Graceway alleges in its complaint, which challenges only FDA’s conclusion that a single clinical endpoint bioequivalence study in the treatment of AK suffices to demonstrate bioequivalence in EWG and not FDA’s determination that a single study in AK patients suffices to demonstrate bioequivalence in sBCC, that:

FDA’s decision not to require bioequivalence studies in patients with [EWG] was based on its unsupportable conclusion that genital warts are “related” to and share the same “site of action” as the other two conditions treated by Aldara, both of which result from sun exposure.  This determination was unsupported by – and in fact, contrary to – basic science, common sense, and the agency’s previous actions in similar situations.  While Graceway is not contesting for the purposes of this lawsuit that AK and [sBCC] may be “related” in the sense that both result from sun exposure, neither has anything in common with genital warts, which appear in the pubic area and are caused by an infectious disease – a sexually-transmitted virus. [(internal citation omitted)]

Graceway expands on both the “related to” and “same site of action” criteria supporting a single clinical endpoint study.  The company states that while “[b]oth AK and sBCC involve abnormal proliferations of cells that arise within the epidermis as a result of sun exposure,” “EGW is a contagious disease caused by a virus that has a fundamentally different pathophysiology than AK and sBCC,” and therefore, “EGW is wholly unrelated to either AK or SBCC.”  In addition, Graceway relies on a March 2009 FDA citizen petition response (Docket No. FDA-2004-P-0215) concerning DERMA-SMOOTHE/FS (fluocinolone acetonide 0.01 % topical oil) in which the Agency noted that skin that is penetrated by “terminal” (i.e., coarse, thick) hairs may have different absorption properties than skin that is penetrated by “vellus” (i.e., thinner, finer) hairs.  According to Graceway:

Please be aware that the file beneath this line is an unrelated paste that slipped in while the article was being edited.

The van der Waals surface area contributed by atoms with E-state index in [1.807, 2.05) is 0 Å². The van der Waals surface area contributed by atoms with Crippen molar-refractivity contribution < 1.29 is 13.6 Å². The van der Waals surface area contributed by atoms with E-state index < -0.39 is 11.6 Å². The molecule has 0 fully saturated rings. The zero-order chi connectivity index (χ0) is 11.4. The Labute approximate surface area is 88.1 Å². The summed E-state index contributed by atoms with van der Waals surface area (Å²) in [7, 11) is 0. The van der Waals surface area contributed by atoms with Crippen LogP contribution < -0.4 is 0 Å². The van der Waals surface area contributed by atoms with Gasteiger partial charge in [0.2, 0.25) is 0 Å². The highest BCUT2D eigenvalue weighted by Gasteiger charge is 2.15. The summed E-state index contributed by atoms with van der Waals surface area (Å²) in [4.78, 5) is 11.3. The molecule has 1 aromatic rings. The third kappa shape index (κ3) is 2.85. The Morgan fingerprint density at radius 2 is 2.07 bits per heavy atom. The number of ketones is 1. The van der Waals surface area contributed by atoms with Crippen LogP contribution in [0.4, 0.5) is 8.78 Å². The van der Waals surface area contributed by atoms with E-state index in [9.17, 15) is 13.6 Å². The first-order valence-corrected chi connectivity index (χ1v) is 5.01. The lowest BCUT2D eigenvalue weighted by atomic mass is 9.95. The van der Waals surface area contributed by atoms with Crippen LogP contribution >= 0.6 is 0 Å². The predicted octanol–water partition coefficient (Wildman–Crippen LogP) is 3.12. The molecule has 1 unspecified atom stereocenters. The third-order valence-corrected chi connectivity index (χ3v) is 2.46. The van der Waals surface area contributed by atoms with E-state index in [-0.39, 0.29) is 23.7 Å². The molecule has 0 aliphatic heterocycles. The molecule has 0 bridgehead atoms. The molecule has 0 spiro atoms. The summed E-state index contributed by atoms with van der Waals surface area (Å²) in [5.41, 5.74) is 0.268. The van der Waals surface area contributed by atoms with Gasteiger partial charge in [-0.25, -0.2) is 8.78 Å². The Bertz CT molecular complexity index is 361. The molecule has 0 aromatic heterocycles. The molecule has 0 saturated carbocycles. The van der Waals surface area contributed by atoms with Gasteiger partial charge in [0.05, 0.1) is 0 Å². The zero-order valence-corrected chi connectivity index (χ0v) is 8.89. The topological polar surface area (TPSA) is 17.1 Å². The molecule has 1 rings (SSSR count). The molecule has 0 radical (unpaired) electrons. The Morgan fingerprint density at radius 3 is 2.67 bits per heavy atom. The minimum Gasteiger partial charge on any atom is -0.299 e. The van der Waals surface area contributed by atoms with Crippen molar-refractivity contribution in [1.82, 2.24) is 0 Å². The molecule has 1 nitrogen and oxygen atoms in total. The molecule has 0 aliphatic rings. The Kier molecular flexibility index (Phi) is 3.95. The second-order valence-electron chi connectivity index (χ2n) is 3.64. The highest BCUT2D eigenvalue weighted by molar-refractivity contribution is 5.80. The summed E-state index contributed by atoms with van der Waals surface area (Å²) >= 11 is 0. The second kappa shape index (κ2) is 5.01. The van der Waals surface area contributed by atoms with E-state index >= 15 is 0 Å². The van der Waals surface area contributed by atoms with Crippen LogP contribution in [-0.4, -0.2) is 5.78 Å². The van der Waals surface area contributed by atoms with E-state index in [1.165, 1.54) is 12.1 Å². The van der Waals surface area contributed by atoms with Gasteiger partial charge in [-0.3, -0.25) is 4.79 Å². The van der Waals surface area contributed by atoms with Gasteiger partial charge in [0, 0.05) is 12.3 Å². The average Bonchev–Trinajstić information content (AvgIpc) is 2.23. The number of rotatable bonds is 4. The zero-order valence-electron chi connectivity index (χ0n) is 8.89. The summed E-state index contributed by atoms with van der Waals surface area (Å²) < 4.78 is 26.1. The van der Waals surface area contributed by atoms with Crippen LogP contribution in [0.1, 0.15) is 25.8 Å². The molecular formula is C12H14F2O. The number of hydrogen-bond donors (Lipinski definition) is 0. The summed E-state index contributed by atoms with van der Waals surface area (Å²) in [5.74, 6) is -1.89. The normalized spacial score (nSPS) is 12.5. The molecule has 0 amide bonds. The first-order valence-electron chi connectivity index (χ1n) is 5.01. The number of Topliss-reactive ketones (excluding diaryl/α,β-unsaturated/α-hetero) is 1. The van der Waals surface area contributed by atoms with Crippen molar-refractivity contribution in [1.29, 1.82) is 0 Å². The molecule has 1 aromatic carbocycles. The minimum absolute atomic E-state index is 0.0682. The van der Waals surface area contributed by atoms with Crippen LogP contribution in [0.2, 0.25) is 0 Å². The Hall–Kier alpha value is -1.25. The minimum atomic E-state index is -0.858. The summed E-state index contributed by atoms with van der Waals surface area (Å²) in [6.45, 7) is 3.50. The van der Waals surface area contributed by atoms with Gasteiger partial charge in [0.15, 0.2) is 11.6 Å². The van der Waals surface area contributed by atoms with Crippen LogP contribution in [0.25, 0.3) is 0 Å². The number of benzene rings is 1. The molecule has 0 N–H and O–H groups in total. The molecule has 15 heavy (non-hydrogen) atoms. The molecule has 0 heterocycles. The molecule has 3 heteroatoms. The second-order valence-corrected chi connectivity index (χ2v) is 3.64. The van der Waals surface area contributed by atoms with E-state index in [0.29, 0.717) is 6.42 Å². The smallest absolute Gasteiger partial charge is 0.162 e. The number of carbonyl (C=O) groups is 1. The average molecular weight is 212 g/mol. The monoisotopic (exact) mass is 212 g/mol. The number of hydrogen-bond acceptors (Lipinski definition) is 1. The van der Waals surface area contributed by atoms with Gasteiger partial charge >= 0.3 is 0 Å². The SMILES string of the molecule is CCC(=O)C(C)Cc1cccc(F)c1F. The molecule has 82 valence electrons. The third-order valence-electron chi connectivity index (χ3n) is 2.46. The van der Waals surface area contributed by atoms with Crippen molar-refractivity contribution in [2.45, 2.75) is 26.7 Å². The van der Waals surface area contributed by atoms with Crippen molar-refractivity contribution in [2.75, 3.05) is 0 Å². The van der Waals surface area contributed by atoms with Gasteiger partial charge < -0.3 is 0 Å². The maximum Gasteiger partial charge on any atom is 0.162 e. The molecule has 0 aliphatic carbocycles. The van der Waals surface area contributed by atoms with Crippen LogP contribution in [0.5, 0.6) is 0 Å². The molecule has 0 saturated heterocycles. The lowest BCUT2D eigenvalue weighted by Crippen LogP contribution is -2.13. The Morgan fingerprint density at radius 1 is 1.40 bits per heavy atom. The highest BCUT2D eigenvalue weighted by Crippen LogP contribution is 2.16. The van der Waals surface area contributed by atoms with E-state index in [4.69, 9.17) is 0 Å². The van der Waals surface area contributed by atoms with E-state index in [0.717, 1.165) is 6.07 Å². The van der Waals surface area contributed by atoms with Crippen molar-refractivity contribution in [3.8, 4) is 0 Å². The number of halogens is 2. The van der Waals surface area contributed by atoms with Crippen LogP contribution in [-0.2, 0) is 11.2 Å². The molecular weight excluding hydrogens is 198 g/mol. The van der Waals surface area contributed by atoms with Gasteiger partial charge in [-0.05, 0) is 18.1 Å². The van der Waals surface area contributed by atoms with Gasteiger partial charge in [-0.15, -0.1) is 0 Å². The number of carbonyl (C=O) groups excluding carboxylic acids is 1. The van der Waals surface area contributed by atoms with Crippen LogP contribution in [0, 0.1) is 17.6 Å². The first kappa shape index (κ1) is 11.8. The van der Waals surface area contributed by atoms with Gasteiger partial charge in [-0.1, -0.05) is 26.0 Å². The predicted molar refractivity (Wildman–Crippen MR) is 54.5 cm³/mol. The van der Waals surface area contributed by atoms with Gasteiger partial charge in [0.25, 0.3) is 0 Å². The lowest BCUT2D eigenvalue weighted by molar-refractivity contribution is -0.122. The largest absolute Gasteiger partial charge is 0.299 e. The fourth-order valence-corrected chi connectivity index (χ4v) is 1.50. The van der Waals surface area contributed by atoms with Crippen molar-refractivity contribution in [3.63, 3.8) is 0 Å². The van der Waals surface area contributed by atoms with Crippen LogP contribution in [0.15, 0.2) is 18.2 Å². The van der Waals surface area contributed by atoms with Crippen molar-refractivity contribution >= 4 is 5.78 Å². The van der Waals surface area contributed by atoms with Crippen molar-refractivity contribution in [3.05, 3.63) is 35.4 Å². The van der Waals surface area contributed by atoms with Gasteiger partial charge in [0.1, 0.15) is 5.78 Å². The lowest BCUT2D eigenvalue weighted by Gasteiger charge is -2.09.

EGW occurs at a different anatomical location and on different types of skin than AK and sBCC.  While AK and sBCC usually occur on the face, head, and extremities, EGW by definition occurs in the pubic area, an area that is comprised of very different types of skin (e.g., vaginal tissues, the penis, the anus, and the scrotum). . . .  Because FDA itself has recognized [in Docket No. FDA-2004-P-0215] the difference in absorption properties between the types of skin located at the different sites of action for EGW and AK, comparative clinical testing is required in patients with EGW as well as AK before bioequivalence can be shown for the product as a whole.

As a result, Graceway alleges that FDA violated the Administrative Procedure Act, the FDC Act, and the Agency’s implementing regulations in denying the company’s petition and in approving ANDA No. 78-548.  Graceway asks the court for declaratory relief, including a declaration that FDA’s petition response and ANDA approval were unlawful, as well as injunctive relief, including enjoining FDA from approving any further ANDAs for Imiquimod Cream, 5%, until bioequivalence is demonstrated based on a clinical endpoint study in EWG patients and rescinding the approval of ANDA No. 78-548.

Categories: Hatch-Waxman